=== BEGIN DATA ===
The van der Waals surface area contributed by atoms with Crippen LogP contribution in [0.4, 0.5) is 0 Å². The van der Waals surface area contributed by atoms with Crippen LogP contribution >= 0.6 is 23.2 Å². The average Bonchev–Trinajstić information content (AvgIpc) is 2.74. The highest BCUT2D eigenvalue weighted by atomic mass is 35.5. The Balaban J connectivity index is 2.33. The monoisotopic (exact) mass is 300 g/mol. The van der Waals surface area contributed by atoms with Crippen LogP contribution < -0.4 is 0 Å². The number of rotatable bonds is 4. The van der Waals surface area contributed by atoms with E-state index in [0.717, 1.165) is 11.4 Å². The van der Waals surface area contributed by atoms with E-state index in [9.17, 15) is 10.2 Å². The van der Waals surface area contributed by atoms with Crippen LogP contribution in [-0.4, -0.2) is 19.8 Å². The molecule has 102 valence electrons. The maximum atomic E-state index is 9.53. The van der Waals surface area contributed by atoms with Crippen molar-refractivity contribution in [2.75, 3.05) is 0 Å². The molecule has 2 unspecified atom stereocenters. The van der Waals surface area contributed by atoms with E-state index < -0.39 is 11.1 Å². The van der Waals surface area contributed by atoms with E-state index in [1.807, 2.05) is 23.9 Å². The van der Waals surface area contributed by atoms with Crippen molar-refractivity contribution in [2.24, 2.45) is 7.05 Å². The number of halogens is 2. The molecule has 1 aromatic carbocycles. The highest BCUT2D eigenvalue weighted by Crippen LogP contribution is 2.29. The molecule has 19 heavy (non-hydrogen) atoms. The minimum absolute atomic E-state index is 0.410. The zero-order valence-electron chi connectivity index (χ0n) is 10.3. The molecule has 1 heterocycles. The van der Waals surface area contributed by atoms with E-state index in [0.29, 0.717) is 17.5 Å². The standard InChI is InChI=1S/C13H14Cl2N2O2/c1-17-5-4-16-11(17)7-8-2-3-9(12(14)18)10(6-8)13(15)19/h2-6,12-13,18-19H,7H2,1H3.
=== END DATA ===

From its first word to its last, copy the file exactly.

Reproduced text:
The van der Waals surface area contributed by atoms with Crippen LogP contribution in [0.4, 0.5) is 0 Å². The van der Waals surface area contributed by atoms with Crippen LogP contribution >= 0.6 is 23.2 Å². The average Bonchev–Trinajstić information content (AvgIpc) is 2.74. The highest BCUT2D eigenvalue weighted by atomic mass is 35.5. The Balaban J connectivity index is 2.33. The monoisotopic (exact) mass is 300 g/mol. The van der Waals surface area contributed by atoms with Crippen LogP contribution < -0.4 is 0 Å². The number of rotatable bonds is 4. The van der Waals surface area contributed by atoms with E-state index in [0.717, 1.165) is 11.4 Å². The van der Waals surface area contributed by atoms with E-state index in [9.17, 15) is 10.2 Å². The van der Waals surface area contributed by atoms with Crippen LogP contribution in [-0.4, -0.2) is 19.8 Å². The molecule has 102 valence electrons. The maximum atomic E-state index is 9.53. The van der Waals surface area contributed by atoms with Crippen molar-refractivity contribution in [2.75, 3.05) is 0 Å². The molecule has 2 unspecified atom stereocenters. The van der Waals surface area contributed by atoms with E-state index < -0.39 is 11.1 Å². The van der Waals surface area contributed by atoms with E-state index in [1.807, 2.05) is 23.9 Å². The van der Waals surface area contributed by atoms with Crippen molar-refractivity contribution in [2.24, 2.45) is 7.05 Å². The number of halogens is 2. The molecule has 1 aromatic carbocycles. The highest BCUT2D eigenvalue weighted by Crippen LogP contribution is 2.29. The molecule has 19 heavy (non-hydrogen) atoms. The minimum absolute atomic E-state index is 0.410. The zero-order valence-electron chi connectivity index (χ0n) is 10.3. The molecule has 1 heterocycles. The van der Waals surface area contributed by atoms with E-state index in [0.29, 0.717) is 17.5 Å². The standard InChI is InChI=1S/C13H14Cl2N2O2/c1-17-5-4-16-11(17)7-8-2-3-9(12(14)18)10(6-8)13(15)19/h2-6,12-13,18-19H,7H2,1H3.